Hotter Than July: The National Black Arts Festival Heats Up Atlanta

Rain and scorching temps didn't stop this five-day orgy of arts and culture from the African diaspora.

Gudrun Stone/
Gudrun Stone/

Temperatures scorching into the ’90s, humidity so thick you could slice it and the looming threat of thunderstorms are all typical for a midsummer July day in Atlanta. When the rain fell this past weekend, the National Black Arts Festival (NBAF) continued, undeterred in its celebration of African diaspora art and culture.

As I strolled into Centennial Olympic Park on the third day of the five-day festival, it was so hot I wanted to join the children splashing through fountains, but instead I opted for exploring one of my favorite parts of the festival: the International Marketplace. Throughout the festival, vendors from around the world set up shop to showcase everything from sculptures and paintings to handcrafted jewelry, clothing, books and more. They lured folks in with their awesome displays, many with racks of colorful Afrocentric clothing or intricately framed artwork overflowing from their booths. I was easily reeled in by the sweet smell of aromatherapy and the invitation to have my hands treated to a body scrub by a proud mother helping her daughter push her new skin-care line, Born in Brooklyn Skincare.

Although I was rolling solo, the mom in me had to walk through the Children’s Educational Village, always a big draw for the festival. This year the exhibit featured the multimedia project Growing the Dream, boasting a child-size replica of Martin Luther King Jr.’s boyhood home — a big hit with the kids buzzing around their dedicated area, complete with craft tables and interactive learning activities.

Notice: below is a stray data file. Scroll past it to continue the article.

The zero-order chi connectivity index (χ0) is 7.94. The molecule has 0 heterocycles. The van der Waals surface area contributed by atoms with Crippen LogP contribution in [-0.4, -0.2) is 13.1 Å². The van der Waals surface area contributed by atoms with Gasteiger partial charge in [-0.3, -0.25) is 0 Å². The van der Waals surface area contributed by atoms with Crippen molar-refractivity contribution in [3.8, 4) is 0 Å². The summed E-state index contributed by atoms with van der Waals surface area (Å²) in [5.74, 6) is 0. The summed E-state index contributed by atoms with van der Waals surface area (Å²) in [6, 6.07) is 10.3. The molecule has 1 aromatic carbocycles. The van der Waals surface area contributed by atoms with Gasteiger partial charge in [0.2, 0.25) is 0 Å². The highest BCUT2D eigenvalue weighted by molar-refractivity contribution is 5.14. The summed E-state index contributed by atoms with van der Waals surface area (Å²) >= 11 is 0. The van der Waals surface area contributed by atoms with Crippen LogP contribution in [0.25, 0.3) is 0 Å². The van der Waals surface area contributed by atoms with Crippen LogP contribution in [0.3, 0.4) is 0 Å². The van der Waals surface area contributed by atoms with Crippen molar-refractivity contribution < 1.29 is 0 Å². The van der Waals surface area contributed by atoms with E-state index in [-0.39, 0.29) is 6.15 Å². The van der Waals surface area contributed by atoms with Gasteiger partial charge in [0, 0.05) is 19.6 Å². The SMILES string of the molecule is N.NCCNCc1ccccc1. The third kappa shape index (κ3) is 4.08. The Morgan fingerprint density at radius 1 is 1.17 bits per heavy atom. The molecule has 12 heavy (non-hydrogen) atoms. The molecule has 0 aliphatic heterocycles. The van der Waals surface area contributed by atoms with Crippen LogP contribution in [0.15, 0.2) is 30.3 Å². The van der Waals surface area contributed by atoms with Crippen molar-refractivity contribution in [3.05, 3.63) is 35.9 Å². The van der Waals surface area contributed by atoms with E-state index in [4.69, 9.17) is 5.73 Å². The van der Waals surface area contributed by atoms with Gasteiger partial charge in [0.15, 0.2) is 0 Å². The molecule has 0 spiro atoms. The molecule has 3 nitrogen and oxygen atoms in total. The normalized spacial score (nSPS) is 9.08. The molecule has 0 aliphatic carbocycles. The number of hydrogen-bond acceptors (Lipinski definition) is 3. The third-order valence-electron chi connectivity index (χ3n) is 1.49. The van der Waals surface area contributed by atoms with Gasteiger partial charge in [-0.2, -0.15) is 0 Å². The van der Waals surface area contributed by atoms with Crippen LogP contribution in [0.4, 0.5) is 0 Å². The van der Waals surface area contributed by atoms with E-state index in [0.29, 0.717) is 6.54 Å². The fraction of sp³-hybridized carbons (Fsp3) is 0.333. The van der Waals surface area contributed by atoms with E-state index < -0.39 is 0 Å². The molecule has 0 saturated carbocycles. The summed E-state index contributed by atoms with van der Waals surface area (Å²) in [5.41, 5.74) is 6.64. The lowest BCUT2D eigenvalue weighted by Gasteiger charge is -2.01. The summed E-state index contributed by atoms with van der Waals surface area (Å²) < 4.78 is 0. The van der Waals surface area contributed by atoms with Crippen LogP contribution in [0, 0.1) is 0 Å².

The grills were also going at the park with what else but Southern cuisine monopolizing the menu. When the sun got to be too much, I sought shelter in the Publix Healthy Cooking Pavilion, where Shelley Chapman from Naturi Beauty was teaching the crowd how to whip up jerk salmon cakes, creamy callaloo polenta and tomato-avocado salad. Two words: simply delicious.

This was the second year the NBAF was streamlined into five days, cut back considerably from its former two-week-plus schedule. The first NBAF took place in 1988, after the Fulton County Arts Council commissioned a study to explore the possibilities of creating a festival to showcase the work of artists of African descent. Twenty-two years later, the NBAF is still one of the most celebrated festivals of its kind, drawing in thousands annually from around the globe.

In addition to the modified schedule, the festival is under a new regime after the reigning executive director and founding artistic director, Stephanie Hughley, resigned in 2009. That May, the NBAF board of directors appointed Neil A. Barclay the new CEO and executive producer.

Inevitably, with new leadership comes change, change that includes adding a social media component to the festival via Facebook, Twitter, blogs and live streaming of events.